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Superglobals in PHP

In PHP, In PHP, superglobals are special global arrays that are accessible from anywhere in a script. They are predefined by the PHP language and provide information about various aspects of the server, the client's request, and the application's environment. Superglobals are often used to collect data from HTML forms, manage sessions, and access server-related information.

The primary PHP superglobals are as follows :

  1. $GLOBALS: This superglobal is used to access global variables from within a function or method. It's an associative array that contains all global variables.
  2. $_SERVER: This superglobal contains information about the server and the execution environment. It includes details such as server name, request method, query string, and more.
  3. $_GET: It is used to collect data from the query string (URL parameters) in a GET request. It is an associative array.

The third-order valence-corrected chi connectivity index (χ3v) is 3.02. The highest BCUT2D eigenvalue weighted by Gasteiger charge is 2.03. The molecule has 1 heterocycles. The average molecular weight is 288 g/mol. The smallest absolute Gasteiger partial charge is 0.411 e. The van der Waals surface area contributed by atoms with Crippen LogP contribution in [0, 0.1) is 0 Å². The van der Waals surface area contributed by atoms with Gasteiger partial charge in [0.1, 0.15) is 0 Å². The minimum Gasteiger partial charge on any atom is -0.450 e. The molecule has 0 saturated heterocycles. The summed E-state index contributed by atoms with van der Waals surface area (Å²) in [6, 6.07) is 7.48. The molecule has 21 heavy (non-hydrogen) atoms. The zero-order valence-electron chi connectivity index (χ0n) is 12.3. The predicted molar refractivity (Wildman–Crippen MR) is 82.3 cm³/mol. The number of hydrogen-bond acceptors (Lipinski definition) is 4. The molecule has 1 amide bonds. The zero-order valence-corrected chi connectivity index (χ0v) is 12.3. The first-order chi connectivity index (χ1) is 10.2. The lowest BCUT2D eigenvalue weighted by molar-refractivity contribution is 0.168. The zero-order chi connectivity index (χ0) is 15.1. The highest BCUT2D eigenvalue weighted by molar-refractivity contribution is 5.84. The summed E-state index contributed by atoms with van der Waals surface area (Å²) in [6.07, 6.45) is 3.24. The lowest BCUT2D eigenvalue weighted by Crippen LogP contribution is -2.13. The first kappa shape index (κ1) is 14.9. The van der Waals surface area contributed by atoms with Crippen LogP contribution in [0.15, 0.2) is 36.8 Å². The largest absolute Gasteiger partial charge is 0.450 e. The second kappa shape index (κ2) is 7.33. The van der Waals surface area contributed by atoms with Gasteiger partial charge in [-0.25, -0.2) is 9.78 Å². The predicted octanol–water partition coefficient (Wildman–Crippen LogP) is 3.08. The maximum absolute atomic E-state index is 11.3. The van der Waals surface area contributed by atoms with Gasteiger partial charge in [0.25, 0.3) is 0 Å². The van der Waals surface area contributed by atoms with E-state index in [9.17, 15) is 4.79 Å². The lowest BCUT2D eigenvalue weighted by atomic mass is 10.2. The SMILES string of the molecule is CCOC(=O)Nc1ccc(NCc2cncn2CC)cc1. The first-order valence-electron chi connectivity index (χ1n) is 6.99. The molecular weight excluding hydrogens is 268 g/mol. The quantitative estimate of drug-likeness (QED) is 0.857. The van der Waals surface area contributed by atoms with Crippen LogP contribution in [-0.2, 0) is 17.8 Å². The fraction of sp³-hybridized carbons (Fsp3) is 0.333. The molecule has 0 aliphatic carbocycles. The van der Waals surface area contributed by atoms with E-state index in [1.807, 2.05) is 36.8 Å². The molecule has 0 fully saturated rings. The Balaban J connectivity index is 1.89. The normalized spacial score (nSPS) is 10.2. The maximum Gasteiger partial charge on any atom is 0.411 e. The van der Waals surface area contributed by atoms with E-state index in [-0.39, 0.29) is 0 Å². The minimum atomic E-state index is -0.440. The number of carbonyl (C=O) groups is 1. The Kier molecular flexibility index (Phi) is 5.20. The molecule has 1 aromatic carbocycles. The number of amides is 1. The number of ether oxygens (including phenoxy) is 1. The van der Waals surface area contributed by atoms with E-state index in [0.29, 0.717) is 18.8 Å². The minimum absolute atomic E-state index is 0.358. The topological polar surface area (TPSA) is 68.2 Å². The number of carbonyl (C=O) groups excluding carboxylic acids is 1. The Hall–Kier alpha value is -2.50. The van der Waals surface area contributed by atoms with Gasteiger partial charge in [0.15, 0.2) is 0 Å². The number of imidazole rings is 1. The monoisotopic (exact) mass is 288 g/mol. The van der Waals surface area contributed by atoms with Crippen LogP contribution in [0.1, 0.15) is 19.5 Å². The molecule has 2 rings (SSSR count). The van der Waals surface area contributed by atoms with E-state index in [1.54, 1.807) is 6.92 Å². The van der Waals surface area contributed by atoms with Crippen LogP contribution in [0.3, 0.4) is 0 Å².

4. $_POST: This superglobal is used to collect data sent via an HTTP POST request, typically from an HTML form. It is also an associative array.
  5. $_REQUEST: It is a combination of the $_GET and $_POST superglobals. It can be used to access data from both GET and POST requests, but you should be cautious with it to avoid security issues.
  6. $_SESSION: This superglobal is used for managing session variables. It allows you to store data that can persist across multiple page requests as long as the user's session is active.
  7. $_COOKIE: $_COOKIE contains all the HTTP cookies sent to the script. Cookies are often used to store small pieces of data on the client's side.
  8. $_FILES: When dealing with file uploads through HTML forms, you can use this superglobal to access information about the uploaded files and their properties.
  9. $_ENV: This superglobal provides access to environment variables that are set in the server's environment.

Superglobals are automatically populated by PHP, and you can access their values as you would with any other associative array. For example, to access a value in the $_POST superglobal, you can use $_POST['key'] to retrieve the data associated with the 'key' field in a POST request.

It's important to note that superglobals can be easily manipulated by user input, so they should be sanitized and validated to prevent security vulnerabilities, such as injection attacks and cross-site scripting (XSS).